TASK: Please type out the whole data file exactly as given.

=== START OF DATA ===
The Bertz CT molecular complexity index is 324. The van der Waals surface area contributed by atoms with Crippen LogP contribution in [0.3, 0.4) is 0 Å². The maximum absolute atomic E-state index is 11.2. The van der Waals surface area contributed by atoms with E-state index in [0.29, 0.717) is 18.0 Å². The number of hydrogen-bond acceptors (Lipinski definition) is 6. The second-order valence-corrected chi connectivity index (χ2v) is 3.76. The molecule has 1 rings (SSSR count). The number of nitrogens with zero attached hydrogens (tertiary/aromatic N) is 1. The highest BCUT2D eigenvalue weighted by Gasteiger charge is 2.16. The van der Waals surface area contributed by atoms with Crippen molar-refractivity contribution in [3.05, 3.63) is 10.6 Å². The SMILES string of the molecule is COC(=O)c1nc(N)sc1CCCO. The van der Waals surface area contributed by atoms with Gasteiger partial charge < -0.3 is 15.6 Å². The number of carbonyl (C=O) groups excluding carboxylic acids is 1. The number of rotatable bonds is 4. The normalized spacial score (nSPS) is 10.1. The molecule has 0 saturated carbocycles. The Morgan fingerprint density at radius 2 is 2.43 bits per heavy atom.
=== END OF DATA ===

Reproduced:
The Bertz CT molecular complexity index is 324. The van der Waals surface area contributed by atoms with Crippen LogP contribution in [0.3, 0.4) is 0 Å². The maximum absolute atomic E-state index is 11.2. The van der Waals surface area contributed by atoms with E-state index in [0.29, 0.717) is 18.0 Å². The number of hydrogen-bond acceptors (Lipinski definition) is 6. The second-order valence-corrected chi connectivity index (χ2v) is 3.76. The molecule has 1 rings (SSSR count). The number of nitrogens with zero attached hydrogens (tertiary/aromatic N) is 1. The highest BCUT2D eigenvalue weighted by Gasteiger charge is 2.16. The van der Waals surface area contributed by atoms with Crippen molar-refractivity contribution in [3.05, 3.63) is 10.6 Å². The SMILES string of the molecule is COC(=O)c1nc(N)sc1CCCO. The van der Waals surface area contributed by atoms with Gasteiger partial charge < -0.3 is 15.6 Å². The number of carbonyl (C=O) groups excluding carboxylic acids is 1. The number of rotatable bonds is 4. The normalized spacial score (nSPS) is 10.1. The molecule has 0 saturated carbocycles. The Morgan fingerprint density at radius 2 is 2.43 bits per heavy atom.